Working to create these standards is exceeding­ly important, agreed Dr. Schuman, and identify­ing and reaching consensus on features of early glaucoma remains problematic. “However, when looking at the thickness of the RNFL and corre­sponding visual field loss, we don’t have such a hard time agreeing on what constitutes manifest glaucoma. Therefore, I think we could agree on the utility of AI algorithms for this population.”

    A slow-moving disease. Another challenge with glaucoma is that it is usually a slow-moving, disease, making it difficult to observe over a short period of time, said Prof. Crabb. However, he said, if researchers can improve the measurements taken in trials using AI techniques, “I think that could make a big difference by speeding up clinical trials and potentially delivering evidence on new treatments.” In fact, Prof. Crabb and his fellow researchers found that an AI model could identify patients at high risk of progression, thus reducing the number of participants or the length of the study needed to meet clinical trial endpoints.7

    Data availability and quality. “We don’t yet have large datasets that are diverse enough to cover all populations with glaucoma,” said Dr. Al-Aswad. “That can create health disparities at scale.”

    Once you develop a model, added Dr. Medeiros, it must be tested and validated externally on a separate population—one that is representative of the target population and doesn’t introduce racial bias, for example.

    In addition, data sharing is a key issue due to concerns about patient privacy, said Dr. Al-Aswad (see “Ethical and Legal Considerations”). Along with other researchers, she is working on ways to share the algorithm instead. Under this approach, known as federated AI, “A lead institution creates an algorithm, which they share with participating institutions,” she said. “The algorithm can learn from each institution and come back to the lead institution for further adjustment, perpetuating until the most robust model is developed.”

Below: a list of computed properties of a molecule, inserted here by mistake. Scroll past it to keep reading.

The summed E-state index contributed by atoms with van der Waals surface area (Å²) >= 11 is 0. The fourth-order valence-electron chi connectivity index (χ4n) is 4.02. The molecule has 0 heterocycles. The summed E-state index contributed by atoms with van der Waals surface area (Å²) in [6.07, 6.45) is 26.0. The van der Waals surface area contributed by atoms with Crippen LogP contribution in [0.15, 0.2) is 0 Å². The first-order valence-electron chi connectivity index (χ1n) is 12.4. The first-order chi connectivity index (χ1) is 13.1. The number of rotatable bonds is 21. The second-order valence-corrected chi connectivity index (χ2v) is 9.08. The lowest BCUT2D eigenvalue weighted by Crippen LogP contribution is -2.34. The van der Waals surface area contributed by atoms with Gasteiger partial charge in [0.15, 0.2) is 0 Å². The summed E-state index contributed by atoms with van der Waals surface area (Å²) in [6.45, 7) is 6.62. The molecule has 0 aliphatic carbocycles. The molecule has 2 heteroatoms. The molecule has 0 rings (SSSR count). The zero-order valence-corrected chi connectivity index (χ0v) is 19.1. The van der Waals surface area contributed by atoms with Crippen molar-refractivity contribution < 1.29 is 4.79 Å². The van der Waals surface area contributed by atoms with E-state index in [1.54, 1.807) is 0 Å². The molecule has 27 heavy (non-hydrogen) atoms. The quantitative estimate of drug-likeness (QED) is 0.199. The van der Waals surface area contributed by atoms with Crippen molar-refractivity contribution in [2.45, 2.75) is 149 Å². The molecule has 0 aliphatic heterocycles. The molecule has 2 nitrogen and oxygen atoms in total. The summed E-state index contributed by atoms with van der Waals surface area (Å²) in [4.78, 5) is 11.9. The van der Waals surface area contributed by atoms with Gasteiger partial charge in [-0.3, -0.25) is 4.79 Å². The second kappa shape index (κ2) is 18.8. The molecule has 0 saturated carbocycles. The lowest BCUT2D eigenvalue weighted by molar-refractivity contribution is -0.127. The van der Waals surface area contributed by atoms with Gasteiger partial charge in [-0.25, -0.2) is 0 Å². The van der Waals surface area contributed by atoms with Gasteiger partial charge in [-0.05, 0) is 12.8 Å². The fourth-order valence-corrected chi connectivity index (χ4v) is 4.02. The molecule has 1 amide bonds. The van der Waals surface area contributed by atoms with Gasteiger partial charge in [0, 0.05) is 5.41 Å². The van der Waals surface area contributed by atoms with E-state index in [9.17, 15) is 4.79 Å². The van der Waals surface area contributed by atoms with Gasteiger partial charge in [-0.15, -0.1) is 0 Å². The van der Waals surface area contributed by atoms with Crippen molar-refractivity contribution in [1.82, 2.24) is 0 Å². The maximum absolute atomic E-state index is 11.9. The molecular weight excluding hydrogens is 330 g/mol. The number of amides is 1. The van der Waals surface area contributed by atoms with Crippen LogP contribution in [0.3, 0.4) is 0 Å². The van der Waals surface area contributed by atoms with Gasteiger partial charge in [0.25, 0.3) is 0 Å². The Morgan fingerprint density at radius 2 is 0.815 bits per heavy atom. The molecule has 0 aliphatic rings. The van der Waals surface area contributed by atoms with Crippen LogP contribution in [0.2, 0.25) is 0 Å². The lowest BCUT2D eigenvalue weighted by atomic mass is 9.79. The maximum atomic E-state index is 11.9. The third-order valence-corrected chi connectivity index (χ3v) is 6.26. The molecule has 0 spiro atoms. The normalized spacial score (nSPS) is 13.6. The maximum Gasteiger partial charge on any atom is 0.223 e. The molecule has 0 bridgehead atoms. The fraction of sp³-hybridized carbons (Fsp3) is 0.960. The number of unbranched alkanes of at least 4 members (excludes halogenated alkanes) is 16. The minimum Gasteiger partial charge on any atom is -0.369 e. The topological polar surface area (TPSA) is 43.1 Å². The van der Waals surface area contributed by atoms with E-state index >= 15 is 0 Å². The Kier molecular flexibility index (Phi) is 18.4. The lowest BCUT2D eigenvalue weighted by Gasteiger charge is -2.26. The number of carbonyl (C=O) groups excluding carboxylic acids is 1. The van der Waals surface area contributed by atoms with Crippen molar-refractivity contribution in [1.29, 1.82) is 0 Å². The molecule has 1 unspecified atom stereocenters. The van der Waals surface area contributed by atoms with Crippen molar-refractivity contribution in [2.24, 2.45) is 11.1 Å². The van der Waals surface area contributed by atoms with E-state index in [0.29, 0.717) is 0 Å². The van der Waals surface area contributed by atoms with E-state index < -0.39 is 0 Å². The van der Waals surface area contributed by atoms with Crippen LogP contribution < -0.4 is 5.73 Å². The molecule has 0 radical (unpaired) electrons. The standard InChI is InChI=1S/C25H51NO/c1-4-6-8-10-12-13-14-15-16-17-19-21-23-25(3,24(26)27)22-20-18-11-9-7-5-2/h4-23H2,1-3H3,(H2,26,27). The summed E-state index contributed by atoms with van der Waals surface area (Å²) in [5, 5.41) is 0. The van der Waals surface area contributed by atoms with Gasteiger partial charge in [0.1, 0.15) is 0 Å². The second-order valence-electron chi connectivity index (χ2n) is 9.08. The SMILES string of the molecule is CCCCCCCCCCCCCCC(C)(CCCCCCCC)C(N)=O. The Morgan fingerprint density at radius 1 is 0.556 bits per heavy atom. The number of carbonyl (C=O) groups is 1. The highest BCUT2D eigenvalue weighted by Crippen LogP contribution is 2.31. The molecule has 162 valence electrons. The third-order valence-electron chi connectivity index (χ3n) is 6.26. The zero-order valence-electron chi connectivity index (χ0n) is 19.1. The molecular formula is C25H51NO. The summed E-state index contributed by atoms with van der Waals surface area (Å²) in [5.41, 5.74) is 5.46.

Data transparency and interoperability. Standardizing image acquisition across different platforms remains a significant challenge, said Dr.

    Pasquale. Acquiring the raw information from the images also is very difficult and time consuming, as there is no Digital Imaging and Communications in Medicine (DICOM) standard for reporting images in ophthalmology, said Dr. Al-Aswad.

    “In cardiology, an echocardiogram and all accompanying data, including volume, is transmitted in the report,” she said. In contrast, Dr. Al-Aswad noted, “in ophthalmology, you need a special license to access the raw data from OCTs or visual fields.” Going forward, it will be important for researchers to push for DICOM standard reporting to make any AI process much easier for training and validation, she said.

    Workflow integration. Another challenge relates to how AI models will be used within routine clinical practice, said Dr. Medeiros. “Can AI help us with the interpretation of images right in our clinics? Potentially, yes. But there has been very little work done on creating clinical decision support systems that would allow these models to actually be integrated into practice and the EHR.” If that doesn’t happen, he said, clinicians may find AI too cumbersome to use and will prefer the simpler tools that are more readily available.

    Moreover, clinicians may need algorithms tailored to the specific populations they serve, said Dr. Pasquale. “We need to allow practitioners to fine-tune algorithms they may use in their offices,” he said, explaining that methods that allow for code-free machine learning and automated machine learning would make this possible.

    What’s Needed to Move Forward

    It will take some time, perhaps five years or more, before we start seeing real results with AI in the field of glaucoma, Dr. Medeiros said. He added that data collaboration, clear image standards, and clinical support systems are essential.

    Defining glaucoma. Members of an FDA initiative called the Collaborative Community on Ophthalmic Imaging (CCOI) have published a number of papers relevant to glaucoma. In a recent paper, Drs. Al-Aswad, Medeiros, Schuman, and other participants in the CCOI glaucoma workgroup delved into the need for objective reference standards for glaucomatous optic neuropathy and its progression.8 Dr. Medeiros emphasized, “We definitely want to develop AI models for screening that target people with moderate or advanced stages of disease. We don’t really need to go after people with very early damage because it becomes too hard to distinguish them from those who simply have some normal variation in the appearance of the optic nerve. Then the specificity becomes very low.”